Learn Jobs-to-be-Done Using a Real Example: Eva's Camera Interview

Interviewing a consumer or decision-maker about a purchase that they’ve made is one step involved in uncovering Jobs-to-be-Done insights (if you’re new to the framework, check out this video on jobs-to-be-done basics).

We ask some strange questions when we interview. To people overhearing the conversation the questions can sound way out-of-line or uncomfortable. To the person being interviewed the questions are straight-forward but require thinking, focus, and memory recall to answer. The questions have a specific purpose though: understand the causal factors that led up to the purchase, so we can use that information to make products that people want to buy.

Jobs-to-be-Done Interviewing

When product people start learning Jobs-to-be-Done and first hear an interview conducted, their first question is, “why are you asking about those things,” and after hearing the explanation, “how can I learn how to ask similar questions?” As we’ve evolved our method of teaching JTBD, we’ve found that a great way to learn is to hear others conduct interviews, which is why each of our Switch Workshops and online course include a few interviews with real people who have made purchase decisions.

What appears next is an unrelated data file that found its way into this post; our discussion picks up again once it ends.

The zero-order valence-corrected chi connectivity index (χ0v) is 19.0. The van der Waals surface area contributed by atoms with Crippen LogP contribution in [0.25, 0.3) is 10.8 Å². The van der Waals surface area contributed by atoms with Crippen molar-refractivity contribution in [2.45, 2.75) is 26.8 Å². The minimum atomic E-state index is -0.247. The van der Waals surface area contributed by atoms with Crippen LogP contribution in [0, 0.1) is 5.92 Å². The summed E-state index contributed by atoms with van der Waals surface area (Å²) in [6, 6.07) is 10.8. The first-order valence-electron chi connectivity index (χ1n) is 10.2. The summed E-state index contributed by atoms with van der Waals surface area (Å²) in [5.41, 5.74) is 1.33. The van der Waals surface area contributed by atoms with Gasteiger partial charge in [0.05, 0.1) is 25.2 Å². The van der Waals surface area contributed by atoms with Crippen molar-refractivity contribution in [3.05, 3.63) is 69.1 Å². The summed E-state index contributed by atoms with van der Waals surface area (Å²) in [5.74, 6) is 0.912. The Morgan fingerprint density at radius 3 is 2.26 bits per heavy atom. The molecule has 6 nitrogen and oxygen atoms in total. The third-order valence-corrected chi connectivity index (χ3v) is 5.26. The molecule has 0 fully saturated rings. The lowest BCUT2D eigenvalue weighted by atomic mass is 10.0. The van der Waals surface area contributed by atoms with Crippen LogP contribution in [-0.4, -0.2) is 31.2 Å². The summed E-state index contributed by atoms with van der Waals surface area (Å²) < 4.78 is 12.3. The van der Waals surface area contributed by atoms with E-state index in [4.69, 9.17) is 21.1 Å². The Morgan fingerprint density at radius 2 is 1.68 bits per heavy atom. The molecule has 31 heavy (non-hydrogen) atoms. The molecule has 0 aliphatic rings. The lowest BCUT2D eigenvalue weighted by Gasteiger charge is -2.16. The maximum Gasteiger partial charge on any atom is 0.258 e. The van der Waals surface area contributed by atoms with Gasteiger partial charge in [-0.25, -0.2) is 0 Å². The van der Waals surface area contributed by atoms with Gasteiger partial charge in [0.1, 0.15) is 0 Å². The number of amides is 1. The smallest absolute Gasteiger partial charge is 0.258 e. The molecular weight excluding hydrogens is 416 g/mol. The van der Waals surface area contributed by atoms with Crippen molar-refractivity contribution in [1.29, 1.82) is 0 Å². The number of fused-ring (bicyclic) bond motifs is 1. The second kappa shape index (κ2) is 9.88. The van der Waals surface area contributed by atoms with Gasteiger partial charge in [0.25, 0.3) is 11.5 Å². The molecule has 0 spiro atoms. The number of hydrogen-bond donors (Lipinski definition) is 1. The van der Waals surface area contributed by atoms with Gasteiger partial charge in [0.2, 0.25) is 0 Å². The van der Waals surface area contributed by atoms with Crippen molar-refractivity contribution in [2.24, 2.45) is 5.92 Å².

How can I learn to ask similar questions?Logan Cee

During a recent Switch Workshop, we interviewed Eva, one of the workshop attendees about a camera that she had recently purchased. I conducted the interview with my partner at The Re-Wired Group, Bob Moesta, at the Switch Workshop in Detroit on January 24th, 2017. In the interview you’ll hear Eva’s story of a Narcos-inspired trip to Medellín, Columbia, how she came to purchase her new Sony A6500, and figured out how to make progress with regards to how she takes photos and shoots video.

Our workshop attendees paid $1,500 and traveled to Detroit from as far away as Ireland to hear this interview and learn the Jobs-to-be-Done technique. We usually don’t share workshop content, but this interview was so good that we couldn’t resist.